A film of the St. Thomas campus from 1924. An audio recording of a commencement address given by Hubert Humphrey. Footage of early television episodes produced by St. Thomas. These are just a few of the many audio-visual treasures saved as a part of the University Archives’ audio and visual collections.
Audio–visual materials present unique challenges to archivists to preserve and make available over time. The devices required for playback for some recordings become obsolete (for example: reel-to-reel audiotape players and VCRs). Additionally, the chemical composition of the physical media on which they are stored (motion picture film, audio and video tape) may deteriorate resulting in loss of the recording. The conversion to and maintenance of digital format is the only way to ensure that these recordings can be preserved over time. The University Archives has undertaken several projects to reformat some of our most at risk materials to a digital format. But up to now, visitors and researchers have still been required to come to our physical reading room to view/listen to these recordings stored on DVDs and hard drives.
In 2019, the Libraries began the search to find a solution to make our audio-visual collection more readily available to users and to help ensure their preservation for the future. Our investigation led us to the Elevator media asset management software (developed by the University of Minnesota). In addition to making the collections viewable to users via the web, the software automatically allows for the conversion from a digital file’s original format to the most current standard.
In the Spring of 2020, a pilot project to describe and ingest a collection of previously reformatted and born-digital recordings into Elevator was initiated. The results of this project can now be seen in the University Archives Audio Visual Collection ( https://elevator.stthomas.edu/ ). This collection contains over 150 films, speeches and musical recordings from our holdings.
Currently, we are working on new projects relating to the Archives holdings from the Athletics Department. We hope to partner with other departments on campus to bring their media files to a larger audience in the future. Check back soon to view what is new!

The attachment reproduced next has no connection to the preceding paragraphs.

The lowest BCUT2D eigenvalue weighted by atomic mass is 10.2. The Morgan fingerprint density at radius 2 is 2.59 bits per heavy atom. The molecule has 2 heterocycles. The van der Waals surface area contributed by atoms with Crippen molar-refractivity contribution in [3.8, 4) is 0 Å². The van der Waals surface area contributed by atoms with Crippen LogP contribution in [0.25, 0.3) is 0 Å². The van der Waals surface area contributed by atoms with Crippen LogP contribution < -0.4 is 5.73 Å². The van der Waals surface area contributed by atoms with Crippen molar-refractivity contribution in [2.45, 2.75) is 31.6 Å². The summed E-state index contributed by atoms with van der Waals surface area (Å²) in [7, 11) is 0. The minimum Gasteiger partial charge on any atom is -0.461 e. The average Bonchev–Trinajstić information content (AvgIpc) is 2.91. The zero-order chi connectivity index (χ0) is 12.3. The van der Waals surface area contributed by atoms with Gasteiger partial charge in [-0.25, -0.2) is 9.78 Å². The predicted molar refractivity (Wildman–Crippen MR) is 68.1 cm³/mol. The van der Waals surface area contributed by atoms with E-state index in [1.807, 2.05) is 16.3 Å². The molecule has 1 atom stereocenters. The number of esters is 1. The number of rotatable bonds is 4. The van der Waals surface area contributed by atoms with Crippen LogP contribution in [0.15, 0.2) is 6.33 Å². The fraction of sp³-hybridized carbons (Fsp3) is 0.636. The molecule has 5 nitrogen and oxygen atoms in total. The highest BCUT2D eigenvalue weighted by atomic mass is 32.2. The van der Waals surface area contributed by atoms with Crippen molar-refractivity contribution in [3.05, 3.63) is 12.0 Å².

You’re invited to celebrate with us! It’s National Library Week and we hope you’ll enjoy the activities and featured services – the ever-popular Online Trivia Contest; Online Bingo, Coloring Pages, and Jigsaw Puzzles; Music and Media offerings; learn about our new Peer Research Assistants; and a special noon hour session with CAPS doctoral interns on Wednesday, April 7 on the Power of Sleep – REGISTER HERE to receive the Zoom link.
Look for our purple library tent during the week (Tuesday, April 6 through Friday, April 9) and stop by to pick up a goodie bag and ask anything you’d like! We’re here to help and want you to have a great end-of-semester — and a fun Library Week!
For more information about the April 7 Power of Sleep conversation with the interns, please read here!
About National Library Week:
The American Library Association in conjunction with the National Book Committee sponsored the first National Library Week in 1958 as a response to a 1957 survey that found that only 17% of Americans were currently reading a book. National Library Week continues as an annual event that promotes libraries of all types across the United States.
Libraries continue to grow beyond their original perception as repositories of books and computer banks to their current position as recognized community and cultural centers that promote learning and social connection. Libraries are often seen as the heart of their community, whether it’s a small town, a city, or a university campus.
During the pandemic, library workers adapted resources and services to meet their users’ needs during these challenging times. Whether people visit in person or virtually, libraries offer endless opportunities to transform lives through education and lifelong learning.